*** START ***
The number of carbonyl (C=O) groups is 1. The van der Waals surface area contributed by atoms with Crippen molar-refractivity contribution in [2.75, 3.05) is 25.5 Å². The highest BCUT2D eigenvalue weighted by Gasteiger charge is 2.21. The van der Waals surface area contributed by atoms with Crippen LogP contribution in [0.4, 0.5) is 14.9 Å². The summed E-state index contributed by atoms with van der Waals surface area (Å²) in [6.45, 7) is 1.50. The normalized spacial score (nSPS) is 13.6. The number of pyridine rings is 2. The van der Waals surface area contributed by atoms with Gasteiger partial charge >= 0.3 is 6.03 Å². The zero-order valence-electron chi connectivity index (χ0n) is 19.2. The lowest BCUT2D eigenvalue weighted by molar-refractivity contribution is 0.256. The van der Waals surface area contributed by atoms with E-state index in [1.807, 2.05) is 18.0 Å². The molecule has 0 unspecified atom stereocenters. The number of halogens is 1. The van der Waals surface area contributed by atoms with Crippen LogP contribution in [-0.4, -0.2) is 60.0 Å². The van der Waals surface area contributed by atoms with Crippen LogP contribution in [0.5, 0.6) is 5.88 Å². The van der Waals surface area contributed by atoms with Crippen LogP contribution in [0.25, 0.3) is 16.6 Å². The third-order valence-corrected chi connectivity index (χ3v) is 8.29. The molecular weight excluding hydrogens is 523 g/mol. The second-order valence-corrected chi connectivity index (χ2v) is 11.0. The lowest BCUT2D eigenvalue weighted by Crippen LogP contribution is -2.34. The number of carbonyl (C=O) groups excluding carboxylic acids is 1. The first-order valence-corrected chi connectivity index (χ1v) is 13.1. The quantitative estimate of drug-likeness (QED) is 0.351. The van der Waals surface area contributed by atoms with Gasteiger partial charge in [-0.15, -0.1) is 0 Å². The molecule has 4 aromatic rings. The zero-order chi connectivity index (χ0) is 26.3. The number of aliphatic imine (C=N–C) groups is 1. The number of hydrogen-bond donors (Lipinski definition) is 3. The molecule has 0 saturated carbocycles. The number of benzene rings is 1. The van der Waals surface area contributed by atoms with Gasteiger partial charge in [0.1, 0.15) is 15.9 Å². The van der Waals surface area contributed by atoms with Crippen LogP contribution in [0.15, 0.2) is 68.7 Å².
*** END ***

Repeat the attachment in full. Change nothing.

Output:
The number of carbonyl (C=O) groups is 1. The van der Waals surface area contributed by atoms with Crippen molar-refractivity contribution in [2.75, 3.05) is 25.5 Å². The highest BCUT2D eigenvalue weighted by Gasteiger charge is 2.21. The van der Waals surface area contributed by atoms with Crippen LogP contribution in [0.4, 0.5) is 14.9 Å². The summed E-state index contributed by atoms with van der Waals surface area (Å²) in [6.45, 7) is 1.50. The normalized spacial score (nSPS) is 13.6. The number of pyridine rings is 2. The van der Waals surface area contributed by atoms with Gasteiger partial charge >= 0.3 is 6.03 Å². The zero-order valence-electron chi connectivity index (χ0n) is 19.2. The lowest BCUT2D eigenvalue weighted by molar-refractivity contribution is 0.256. The van der Waals surface area contributed by atoms with E-state index in [1.807, 2.05) is 18.0 Å². The molecule has 0 unspecified atom stereocenters. The number of halogens is 1. The van der Waals surface area contributed by atoms with Crippen LogP contribution in [-0.4, -0.2) is 60.0 Å². The van der Waals surface area contributed by atoms with Crippen LogP contribution in [0.5, 0.6) is 5.88 Å². The van der Waals surface area contributed by atoms with Crippen LogP contribution in [0.25, 0.3) is 16.6 Å². The third-order valence-corrected chi connectivity index (χ3v) is 8.29. The molecular weight excluding hydrogens is 523 g/mol. The second-order valence-corrected chi connectivity index (χ2v) is 11.0. The lowest BCUT2D eigenvalue weighted by Crippen LogP contribution is -2.34. The number of carbonyl (C=O) groups excluding carboxylic acids is 1. The first-order valence-corrected chi connectivity index (χ1v) is 13.1. The quantitative estimate of drug-likeness (QED) is 0.351. The van der Waals surface area contributed by atoms with Gasteiger partial charge in [-0.15, -0.1) is 0 Å². The molecule has 4 aromatic rings. The zero-order chi connectivity index (χ0) is 26.3. The number of aliphatic imine (C=N–C) groups is 1. The number of hydrogen-bond donors (Lipinski definition) is 3. The molecule has 0 saturated carbocycles. The number of benzene rings is 1. The van der Waals surface area contributed by atoms with Gasteiger partial charge in [0.1, 0.15) is 15.9 Å². The van der Waals surface area contributed by atoms with Crippen LogP contribution in [0.15, 0.2) is 68.7 Å².